Polygala tenuifolia (Polygala sibirica), or slender lobe milkwort, yuan chih, yao jao, hsiao ts'ao (Chinese), is a very slender perennial herb that grows to a height of 20 cm on sun-exposed hillsides, roadsides, and stony slopes of Korea, China, and Mongolia. The leaves are linear and the flowers are whitish (Fig. 41).
In China, the plant is known to promote mental powers. It is used to treat cough, jaundice, hysteria, convulsions, mammary abscess, and gonorrhea. The leaves are used for sperm leaking. The roots and leaves are used to promote urination. In Cambodia, Laos, and Vietnam the roots are used to calm and to treat cough. In Korea, the plant is used to treat psychotic illnesses. In vitro binding studies suggested a potential mechanism for its antipsychotic action, as saponins known as polygalasaponins bind to both dopamine and serotonin receptors. Polygalasaponins (25-500 mg/kg) showed receptor antagonist properties, and their possible utility as antipsychotic agents has been subjected (22). It would be interesting to know whether further study on the precise molecular activity of polygalasaponin discloses any original molecular pathways in the
search for serotonin re-uptake inhibitors. Because saponins are very polar, how could it cross the hemato-encephalic barrier and reach the brain unless injected intracranially? Is the genin instead neuroactive?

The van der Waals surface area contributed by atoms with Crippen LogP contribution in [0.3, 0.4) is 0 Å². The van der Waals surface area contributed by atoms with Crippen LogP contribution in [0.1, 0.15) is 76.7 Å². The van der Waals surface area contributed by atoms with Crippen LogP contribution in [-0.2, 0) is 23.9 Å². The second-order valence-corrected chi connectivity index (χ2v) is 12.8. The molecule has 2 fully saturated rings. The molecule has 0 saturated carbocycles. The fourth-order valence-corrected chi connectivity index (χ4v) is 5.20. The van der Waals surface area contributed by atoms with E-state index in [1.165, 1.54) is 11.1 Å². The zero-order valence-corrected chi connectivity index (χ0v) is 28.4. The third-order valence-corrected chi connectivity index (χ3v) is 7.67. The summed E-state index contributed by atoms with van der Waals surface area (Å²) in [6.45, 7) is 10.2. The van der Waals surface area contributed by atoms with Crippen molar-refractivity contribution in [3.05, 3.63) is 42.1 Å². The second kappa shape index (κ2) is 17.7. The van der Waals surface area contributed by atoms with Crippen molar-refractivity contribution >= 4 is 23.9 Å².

Note that the plant elaborates a series of carboline alkaloids including 1-carbobutoxy-p-carboline, N9-formylharman, 1-carboethoxy-p-carboline, 1-carbomethoxy- p-carboline, perlolyrine, harman, and norharman (23). An interesting development would be to assess these alkaloids for central nervous activity.
Polygala japonica Houtt. (Polygala sibirica non L.), or dwarf milkwort, himehagi (Japanese), is a little perennial herb of Australasia. The leaves are tiny and broadly elliptic, and the flowers are purplish-blue (Fig. 42).
It is medicinally used from Korea to Cambodia, Laos, and Vietnam. In Korea, the plant is used as an aphrodisiac for males and the elderly. In Japan, a decoction of the root is drunk to treat cough, invigorate, and treat tuberculosis. In Taiwan, the plant is an external remedy for snake bites. In Cambodia, Laos, and Vietnam, the roots are used to treat bronchitis, amnesia, and to stimulate memory and urination. The antitussive property is very probably owed to polygalasaponins, which are known to abound in the plant (24-26). It would be interesting to know whether the tonic properties mentioned here are owed to serotoninergic mechanisms. What is the alkaloidal content of this herb?
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